Sentientism is the name of a unifying philosophy or worldview about what’s real and what matters, promoted by Jamie Woodhouse and others.
Its main principles are using evidence and reason to understand reality, and to have compassion and moral consideration for every sentient being.
A sentient being is a living individual who can perceive or feel things, from pain, stress, and fear, to pleasure, peace, and joy. That includes humans and other animals.
Sentientism is consistent with my beliefs about reality. I believe that the universe is natural and is best understood by applying reason to evidence.
How do we evaluate what is most likely to be true? Obviously we have to use a combination of our senses and our thinking.
Faith and personal experience are the worst and least reliable ways of identifying what is true. They result in different people coming to different beliefs about the same reality.
Applying reason to evidence is the most reliable way. Why? Because it can more reliably result in different people coming to the same beliefs about the same reality.
When we apply reason to evidence, we notice that the idea of a god seems to be implausible, and that there is a relentless flow of natural explanations for the universe.
I am happy to say that I might be mistaken about anything that I believe. But applying reason to evidence makes it less likely that I will be mistaken.
Sentientism is also consistent with my beliefs about morality. I subscribe to a variation of John Rawls’ social contract theory of morality.
Essentially, that is: How would a perfectly rational set of people design principles of justice for a society, if we don’t know in advance what position we would hold in that society?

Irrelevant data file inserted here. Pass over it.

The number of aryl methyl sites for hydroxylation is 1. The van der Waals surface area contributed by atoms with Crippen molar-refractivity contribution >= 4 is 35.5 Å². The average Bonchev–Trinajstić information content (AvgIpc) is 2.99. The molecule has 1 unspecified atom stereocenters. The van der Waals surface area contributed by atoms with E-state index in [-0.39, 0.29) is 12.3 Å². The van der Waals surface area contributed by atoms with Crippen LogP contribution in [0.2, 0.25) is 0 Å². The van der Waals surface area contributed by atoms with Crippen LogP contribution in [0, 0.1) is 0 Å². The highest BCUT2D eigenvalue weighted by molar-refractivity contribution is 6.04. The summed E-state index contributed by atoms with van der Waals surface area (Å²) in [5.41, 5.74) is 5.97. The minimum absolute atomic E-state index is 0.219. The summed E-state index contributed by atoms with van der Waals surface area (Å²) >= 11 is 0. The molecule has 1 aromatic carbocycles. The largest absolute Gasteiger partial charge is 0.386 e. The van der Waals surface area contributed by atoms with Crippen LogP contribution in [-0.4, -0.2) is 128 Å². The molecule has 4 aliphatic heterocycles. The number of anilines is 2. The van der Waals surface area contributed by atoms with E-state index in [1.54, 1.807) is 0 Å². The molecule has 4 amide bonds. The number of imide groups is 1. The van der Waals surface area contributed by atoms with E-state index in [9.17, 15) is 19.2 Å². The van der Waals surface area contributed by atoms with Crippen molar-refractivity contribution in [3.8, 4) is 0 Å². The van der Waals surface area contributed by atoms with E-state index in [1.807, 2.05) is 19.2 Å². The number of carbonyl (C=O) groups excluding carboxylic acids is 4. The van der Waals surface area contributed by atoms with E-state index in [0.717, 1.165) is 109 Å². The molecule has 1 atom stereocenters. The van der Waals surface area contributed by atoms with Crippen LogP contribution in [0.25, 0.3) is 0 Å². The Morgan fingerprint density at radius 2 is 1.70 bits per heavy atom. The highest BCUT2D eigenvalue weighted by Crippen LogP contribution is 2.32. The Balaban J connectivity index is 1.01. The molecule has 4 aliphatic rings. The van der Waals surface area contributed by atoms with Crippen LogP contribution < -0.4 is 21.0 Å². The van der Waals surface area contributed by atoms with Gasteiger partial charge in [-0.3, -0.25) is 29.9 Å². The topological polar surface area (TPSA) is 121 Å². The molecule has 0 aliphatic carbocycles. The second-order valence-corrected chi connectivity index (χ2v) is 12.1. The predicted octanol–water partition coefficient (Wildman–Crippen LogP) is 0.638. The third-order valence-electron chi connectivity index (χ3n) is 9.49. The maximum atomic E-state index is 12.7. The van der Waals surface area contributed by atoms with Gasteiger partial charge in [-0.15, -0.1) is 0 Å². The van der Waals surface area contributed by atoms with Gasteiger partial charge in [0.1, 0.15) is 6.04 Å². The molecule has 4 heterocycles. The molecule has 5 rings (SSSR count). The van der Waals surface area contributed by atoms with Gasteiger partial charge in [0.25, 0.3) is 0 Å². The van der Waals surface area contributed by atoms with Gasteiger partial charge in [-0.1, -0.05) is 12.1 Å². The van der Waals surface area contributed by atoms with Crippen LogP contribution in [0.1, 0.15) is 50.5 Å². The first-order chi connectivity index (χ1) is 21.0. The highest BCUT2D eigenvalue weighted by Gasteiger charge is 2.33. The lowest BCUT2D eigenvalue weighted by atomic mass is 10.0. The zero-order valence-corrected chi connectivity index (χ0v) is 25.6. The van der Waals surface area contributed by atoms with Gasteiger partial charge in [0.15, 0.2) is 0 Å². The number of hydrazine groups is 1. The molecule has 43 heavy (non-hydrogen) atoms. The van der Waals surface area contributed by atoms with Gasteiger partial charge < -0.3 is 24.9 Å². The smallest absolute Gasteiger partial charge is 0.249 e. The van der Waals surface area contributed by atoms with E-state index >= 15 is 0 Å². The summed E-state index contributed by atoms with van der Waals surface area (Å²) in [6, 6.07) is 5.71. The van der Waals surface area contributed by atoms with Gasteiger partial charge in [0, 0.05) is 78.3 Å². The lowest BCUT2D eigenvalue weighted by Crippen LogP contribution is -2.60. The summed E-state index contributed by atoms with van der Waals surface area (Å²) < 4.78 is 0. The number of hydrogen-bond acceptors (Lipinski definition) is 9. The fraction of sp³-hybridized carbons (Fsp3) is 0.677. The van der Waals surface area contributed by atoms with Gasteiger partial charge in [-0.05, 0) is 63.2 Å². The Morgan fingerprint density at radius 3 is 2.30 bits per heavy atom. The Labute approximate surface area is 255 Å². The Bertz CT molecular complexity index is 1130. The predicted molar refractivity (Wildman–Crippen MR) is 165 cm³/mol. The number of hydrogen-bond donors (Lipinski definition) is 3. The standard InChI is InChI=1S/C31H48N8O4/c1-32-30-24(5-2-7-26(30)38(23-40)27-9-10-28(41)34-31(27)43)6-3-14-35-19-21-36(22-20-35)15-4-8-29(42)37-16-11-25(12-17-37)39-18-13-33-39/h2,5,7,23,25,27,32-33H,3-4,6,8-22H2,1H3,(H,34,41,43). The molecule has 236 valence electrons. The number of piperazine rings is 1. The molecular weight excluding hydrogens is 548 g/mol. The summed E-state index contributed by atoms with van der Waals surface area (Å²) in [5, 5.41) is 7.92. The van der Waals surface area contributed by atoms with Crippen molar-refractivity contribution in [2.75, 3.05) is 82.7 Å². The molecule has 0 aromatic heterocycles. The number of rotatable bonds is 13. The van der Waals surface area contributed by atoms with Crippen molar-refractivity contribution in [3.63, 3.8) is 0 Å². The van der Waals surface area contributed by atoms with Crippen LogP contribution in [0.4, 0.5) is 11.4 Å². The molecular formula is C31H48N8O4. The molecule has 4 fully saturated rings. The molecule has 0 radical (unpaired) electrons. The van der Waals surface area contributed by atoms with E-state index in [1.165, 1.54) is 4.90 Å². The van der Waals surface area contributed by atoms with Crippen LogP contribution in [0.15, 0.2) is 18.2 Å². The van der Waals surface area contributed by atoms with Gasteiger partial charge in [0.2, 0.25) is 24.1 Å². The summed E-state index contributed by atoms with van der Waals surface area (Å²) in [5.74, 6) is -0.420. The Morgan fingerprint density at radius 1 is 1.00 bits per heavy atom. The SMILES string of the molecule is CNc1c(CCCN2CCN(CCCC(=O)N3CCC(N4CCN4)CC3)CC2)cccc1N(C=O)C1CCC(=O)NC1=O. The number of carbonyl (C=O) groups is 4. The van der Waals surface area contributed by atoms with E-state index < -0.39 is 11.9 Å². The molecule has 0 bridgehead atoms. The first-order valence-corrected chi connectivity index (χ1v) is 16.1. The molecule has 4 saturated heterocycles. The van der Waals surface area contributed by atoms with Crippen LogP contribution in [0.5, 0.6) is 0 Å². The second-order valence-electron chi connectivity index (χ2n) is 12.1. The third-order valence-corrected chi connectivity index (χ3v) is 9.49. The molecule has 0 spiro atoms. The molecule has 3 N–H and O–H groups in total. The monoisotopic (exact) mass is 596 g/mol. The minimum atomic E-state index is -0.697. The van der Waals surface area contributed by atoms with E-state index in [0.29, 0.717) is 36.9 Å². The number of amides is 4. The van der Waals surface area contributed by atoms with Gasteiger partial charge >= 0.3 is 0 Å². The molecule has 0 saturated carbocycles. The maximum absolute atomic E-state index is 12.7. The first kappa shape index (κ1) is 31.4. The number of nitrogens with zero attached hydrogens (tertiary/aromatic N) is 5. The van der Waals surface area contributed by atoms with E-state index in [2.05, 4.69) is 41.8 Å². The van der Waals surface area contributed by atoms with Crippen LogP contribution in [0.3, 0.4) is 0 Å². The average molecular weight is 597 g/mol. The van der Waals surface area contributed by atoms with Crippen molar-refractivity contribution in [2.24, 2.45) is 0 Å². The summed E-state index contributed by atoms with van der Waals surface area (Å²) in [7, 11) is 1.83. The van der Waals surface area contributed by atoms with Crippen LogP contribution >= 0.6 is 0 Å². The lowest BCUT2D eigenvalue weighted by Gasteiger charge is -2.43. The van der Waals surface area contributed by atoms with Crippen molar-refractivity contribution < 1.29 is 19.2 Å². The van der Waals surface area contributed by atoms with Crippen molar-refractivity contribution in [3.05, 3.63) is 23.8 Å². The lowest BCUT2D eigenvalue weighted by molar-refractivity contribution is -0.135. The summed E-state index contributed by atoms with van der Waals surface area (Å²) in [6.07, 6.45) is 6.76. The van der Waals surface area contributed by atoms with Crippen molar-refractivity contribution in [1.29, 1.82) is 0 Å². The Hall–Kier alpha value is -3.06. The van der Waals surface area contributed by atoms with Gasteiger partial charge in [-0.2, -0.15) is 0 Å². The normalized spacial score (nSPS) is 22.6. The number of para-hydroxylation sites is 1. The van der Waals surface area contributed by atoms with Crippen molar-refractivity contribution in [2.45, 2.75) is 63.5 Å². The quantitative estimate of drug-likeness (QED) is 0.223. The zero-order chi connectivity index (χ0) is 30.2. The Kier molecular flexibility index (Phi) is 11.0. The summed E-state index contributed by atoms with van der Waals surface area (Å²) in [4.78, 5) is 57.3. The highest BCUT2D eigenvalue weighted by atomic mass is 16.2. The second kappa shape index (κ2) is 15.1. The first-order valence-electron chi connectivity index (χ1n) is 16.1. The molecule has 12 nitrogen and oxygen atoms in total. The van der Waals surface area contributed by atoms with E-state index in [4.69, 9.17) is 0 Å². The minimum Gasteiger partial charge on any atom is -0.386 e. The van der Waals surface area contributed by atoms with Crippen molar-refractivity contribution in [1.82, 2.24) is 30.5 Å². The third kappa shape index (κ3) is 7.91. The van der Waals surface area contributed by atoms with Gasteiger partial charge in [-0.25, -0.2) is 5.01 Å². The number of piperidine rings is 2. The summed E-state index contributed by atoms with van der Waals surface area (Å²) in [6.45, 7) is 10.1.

That is, we don’t know if we will be rich or poor, male or female, healthy or sick. This veil of ignorance forces us to be impartial, and to develop universally just principles to apply to all people.
My personal addition to the theory is that we also should not know what species we would be. I believe one of the greatest injustices in our world is how we treat nonhuman animals.
Every year we kill over 50 billion farmed animals, and up to a trillion fish. These sentient beings suffer unjustly for our convenience, and our slaughter of them is an ongoing moral atrocity.
This variation on John Rawls’ social contract theory won’t tell us exactly what is right and wrong in any given circumstance. But it does provide a way by which we can, in principle, examine what is most likely to be right and wrong.
Sentientism is consistent with rationalism, naturalism, atheism, and veganism, and is more universal than humanism.
As a personal caveat, I think it could be possible to amend the word sentientism as the label for this philosophy.
But the philosophy itself is strong enough and important enough to promote as sentientism while having that discussion.
I urge you to follow the links below for more information on sentientism.
- Sentientism website
- Sentientism on Youtube
- Sentientism Podcast
- Sentientism on Instagram
- Sentientism Facebook Page
- Sentientism Facebook Group
- Sentientism on Twitter
- Jamie Woodhouse’s website
4 thoughts on “Why I am a Sentientist”
Love your explanation.
Sentience is a fact, not a value. But it is not a very well defined fact, so bridging the fact-value distinction in order to truly develop a philosophy of “sentientism” is exceedingly difficult. When I have queried Woodhouse about these issues, his responses are thin. I’m all for expanding the circle of moral concern beyond humans, but there are better ways to do so.
What do you have in mind as an amendment the word sentientism?